Within 35 days of the date of publication of this notice in the Federal Register or within such longer period (i) as the Commission may designate up to 90 days of such date if it finds such longer period to be appropriate and publishes its reasons for so finding or (ii) as to which the Exchange consents, the Commission will:

(A) by order approve such proposed rule change, or

(B) institute proceedings to determine whether the proposed rule change should be disapproved.

The BSE has requested accelerated approval of the proposed rule change, as amended. While the Commission is not prepared to grant accelerated approval at this time, the Commission will consider granting accelerated approval of the proposal at the close of an abbreviated comment period of 15 days from the date of publication of the proposal in the Federal Register.

IV. Solicitation of Comments

Interested persons are invited to submit written data, views and arguments concerning the foregoing, including whether the proposed rule change, as amended, is consistent with the Act. Persons making written submissions should file six copies thereof with the Secretary, Securities and Exchange Commission, 450 Fifth Street, N.W., Washington, D.C. 20549-0609. Copies of the submission, all subsequent amendments, all written statements with respect to the proposed rule change that are filed with the Commission, and all written communications relating to the proposed rule change between the Commission and any person, other than those that may be withheld from the public in accordance with the provisions of 5 U.S.C. 552, will be available for inspection and copying at the Commission's Public Reference Room or the principal office of the BSE. Copies of such filing will also be available for inspection and copying at the principal office of the Exchange. All submissions should refer to the File No. SR-BSE-00-04 and should be submitted by December 29, 2000.

Start Signature

For the Commission by the Division of Market Regulation, pursuant to delegated authority.[14]

Margaret H. McFarland,

Deputy Secretary.

End Signature End Preamble

Footnotes

3.  See Letter from John Boese, Assistant Vice President, BSE, to Alton Harvey, Office Chief, Office of Market Watch, Division of Market Regulation, Commission, dated December 1, 2000 (“Amendment No. 1”). In Amendment No. 1, the BSE made corrections to its rule text and clarified issues regarding the language used in its filing.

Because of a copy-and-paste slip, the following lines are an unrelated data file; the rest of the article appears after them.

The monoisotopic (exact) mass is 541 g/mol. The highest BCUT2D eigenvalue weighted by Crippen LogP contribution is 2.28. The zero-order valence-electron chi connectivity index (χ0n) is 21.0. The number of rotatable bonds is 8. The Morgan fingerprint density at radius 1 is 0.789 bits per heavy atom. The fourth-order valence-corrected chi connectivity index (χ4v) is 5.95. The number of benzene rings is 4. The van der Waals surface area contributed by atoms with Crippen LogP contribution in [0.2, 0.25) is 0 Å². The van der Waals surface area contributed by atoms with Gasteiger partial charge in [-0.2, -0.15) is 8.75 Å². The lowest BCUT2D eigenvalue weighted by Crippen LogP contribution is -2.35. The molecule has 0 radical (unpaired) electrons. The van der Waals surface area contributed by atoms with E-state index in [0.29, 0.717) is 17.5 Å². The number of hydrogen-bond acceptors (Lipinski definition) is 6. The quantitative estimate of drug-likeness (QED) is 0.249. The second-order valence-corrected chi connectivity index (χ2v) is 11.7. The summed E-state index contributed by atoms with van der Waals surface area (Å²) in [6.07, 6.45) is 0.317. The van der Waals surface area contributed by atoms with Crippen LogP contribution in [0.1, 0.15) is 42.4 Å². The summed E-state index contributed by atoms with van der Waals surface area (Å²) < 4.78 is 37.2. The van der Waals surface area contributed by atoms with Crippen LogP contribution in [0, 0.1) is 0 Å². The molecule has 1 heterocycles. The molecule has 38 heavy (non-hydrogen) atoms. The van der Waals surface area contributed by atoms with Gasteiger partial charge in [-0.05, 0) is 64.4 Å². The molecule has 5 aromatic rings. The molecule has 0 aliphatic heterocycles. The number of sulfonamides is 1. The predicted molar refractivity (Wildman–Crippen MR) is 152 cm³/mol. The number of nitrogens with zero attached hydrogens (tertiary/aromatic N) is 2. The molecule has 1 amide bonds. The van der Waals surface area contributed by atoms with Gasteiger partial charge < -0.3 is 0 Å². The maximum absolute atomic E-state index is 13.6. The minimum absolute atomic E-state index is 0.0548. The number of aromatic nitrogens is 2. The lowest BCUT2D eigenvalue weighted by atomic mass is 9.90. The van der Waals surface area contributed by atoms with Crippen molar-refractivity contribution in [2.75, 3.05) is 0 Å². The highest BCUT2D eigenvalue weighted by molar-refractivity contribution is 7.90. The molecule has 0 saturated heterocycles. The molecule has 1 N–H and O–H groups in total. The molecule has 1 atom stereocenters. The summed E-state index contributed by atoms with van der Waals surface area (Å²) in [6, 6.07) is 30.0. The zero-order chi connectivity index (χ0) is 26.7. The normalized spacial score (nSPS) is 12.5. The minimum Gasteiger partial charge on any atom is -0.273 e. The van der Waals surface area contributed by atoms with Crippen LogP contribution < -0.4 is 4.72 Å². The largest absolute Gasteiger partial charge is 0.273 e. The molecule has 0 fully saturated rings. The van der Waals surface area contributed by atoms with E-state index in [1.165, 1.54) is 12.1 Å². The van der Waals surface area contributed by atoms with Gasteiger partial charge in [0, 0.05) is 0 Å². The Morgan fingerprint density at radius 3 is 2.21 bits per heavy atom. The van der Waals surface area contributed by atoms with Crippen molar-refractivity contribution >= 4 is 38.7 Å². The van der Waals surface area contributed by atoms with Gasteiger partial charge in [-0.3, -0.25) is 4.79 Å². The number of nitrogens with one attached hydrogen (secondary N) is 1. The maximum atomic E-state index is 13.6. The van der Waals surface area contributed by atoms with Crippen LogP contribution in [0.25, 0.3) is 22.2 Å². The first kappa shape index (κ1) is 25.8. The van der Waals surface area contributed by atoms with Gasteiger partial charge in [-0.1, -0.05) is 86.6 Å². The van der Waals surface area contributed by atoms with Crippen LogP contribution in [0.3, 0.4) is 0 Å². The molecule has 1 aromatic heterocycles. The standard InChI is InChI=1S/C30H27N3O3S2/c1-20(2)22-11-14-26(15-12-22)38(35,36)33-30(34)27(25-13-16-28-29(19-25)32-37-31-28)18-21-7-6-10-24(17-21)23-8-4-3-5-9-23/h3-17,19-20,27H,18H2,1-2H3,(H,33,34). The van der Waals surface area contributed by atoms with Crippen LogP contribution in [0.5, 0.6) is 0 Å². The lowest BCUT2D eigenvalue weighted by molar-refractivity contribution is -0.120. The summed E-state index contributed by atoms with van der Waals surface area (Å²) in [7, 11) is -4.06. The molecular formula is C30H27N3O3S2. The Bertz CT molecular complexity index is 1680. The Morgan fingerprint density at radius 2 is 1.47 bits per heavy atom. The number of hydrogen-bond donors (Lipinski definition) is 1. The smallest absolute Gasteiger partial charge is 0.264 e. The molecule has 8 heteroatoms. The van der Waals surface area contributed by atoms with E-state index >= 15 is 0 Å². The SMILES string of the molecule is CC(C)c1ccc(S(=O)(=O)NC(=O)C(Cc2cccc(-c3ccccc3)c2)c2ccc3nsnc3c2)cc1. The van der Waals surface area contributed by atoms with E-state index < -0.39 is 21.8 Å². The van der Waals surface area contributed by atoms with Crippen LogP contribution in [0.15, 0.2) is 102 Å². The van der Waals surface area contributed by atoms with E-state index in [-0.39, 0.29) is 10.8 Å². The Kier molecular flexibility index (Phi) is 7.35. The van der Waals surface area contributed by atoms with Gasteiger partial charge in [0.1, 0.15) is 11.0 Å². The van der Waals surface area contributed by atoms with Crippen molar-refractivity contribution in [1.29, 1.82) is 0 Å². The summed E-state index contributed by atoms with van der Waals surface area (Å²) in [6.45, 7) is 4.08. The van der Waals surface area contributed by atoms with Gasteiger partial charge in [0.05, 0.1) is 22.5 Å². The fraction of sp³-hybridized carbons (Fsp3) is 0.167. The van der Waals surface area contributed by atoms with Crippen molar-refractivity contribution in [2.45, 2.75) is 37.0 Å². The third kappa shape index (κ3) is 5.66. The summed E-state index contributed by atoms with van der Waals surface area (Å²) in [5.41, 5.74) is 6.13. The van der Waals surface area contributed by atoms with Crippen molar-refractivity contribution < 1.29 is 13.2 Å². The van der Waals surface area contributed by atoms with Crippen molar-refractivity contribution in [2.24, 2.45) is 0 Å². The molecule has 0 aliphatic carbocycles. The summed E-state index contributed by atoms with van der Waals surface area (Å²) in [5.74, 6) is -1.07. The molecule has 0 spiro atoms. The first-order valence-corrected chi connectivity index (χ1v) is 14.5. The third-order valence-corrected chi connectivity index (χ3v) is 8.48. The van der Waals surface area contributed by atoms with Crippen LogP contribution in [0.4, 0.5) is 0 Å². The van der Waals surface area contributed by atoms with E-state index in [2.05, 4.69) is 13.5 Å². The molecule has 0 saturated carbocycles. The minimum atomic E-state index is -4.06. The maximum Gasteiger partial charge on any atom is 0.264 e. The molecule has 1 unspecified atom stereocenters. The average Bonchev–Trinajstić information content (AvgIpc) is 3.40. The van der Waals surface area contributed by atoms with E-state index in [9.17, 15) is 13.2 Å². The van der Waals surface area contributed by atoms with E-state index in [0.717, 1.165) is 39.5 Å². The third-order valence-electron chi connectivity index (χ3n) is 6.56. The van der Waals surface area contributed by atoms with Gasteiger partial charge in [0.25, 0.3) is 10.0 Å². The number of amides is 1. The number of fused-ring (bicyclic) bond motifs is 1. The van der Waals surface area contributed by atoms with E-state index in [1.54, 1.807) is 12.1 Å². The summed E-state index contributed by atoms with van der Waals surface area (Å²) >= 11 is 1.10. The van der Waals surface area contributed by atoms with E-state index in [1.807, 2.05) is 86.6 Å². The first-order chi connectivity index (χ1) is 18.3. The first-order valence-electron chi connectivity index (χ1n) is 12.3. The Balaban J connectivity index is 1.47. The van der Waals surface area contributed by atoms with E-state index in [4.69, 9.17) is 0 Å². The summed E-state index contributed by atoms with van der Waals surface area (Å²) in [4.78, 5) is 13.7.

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4.  Issues eligible to trade are those listed on the Exchange or listed pursuant to unlisted trading privileges.

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5.  17 CFR 240.10a-1. Review of the BSE's request for an exemption from the short sale rule is still pending before the Commission.

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6.  See Securities Exchange Act Release No. 41814 (August 31, 1999); 64 FR 48885 (September 8, 1999).

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7.  NYSE's Crossing Session II facilities the crossing of portfolios and operates between 4:00 p.m. and 5:15 p.m. (EST). This session is designed to facilitate trading of baskets of at least 15 NYSE securities valued at $1 million or more. Members that have either facilitated a basket trade, or have paired two customer baskets, submit aggregate information to the NYSE for execution. At 5:15 p.m., the NYSE prints the aggregate information of all baskets executed in this session to the consolidated tape. On the third day after the trade date (T+3), the individual component stocks executed as part of a basket are printed in aggregate form in the NYSE's Daily Sales Report.

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8.  See supra note 5.

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9.  Under the Rules of the NYSE, members that have either facilitated a basket trade, or have paired two customer baskets, submit aggregate information to the NYSE for execution. At 5:15 p.m., the NYSE prints the aggregate information of all baskets executed in this session to the consolidated tape. On the third day after the trade date (T+3), the individual component stocks executed as part of a basket are printed in aggregate form in the NYSE's Daily Sales Report.

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10.  See supra note 5.

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11.  Transactions which occur “regular way” will settle within the standard T+3 settlement period. Cash settlements may settle beyond the standard T+3 settlement period, according to the agreement of the parties to the transaction. The overwhelming majority of transactions occur “regular way.” See Amendment No. 1, supra note 3.

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12.  17 CFR 240.10a-1. See supra note 5.

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[FR Doc. 00-31805 Filed 12-13-00; 8:45 am]

BILLING CODE 8010-01-M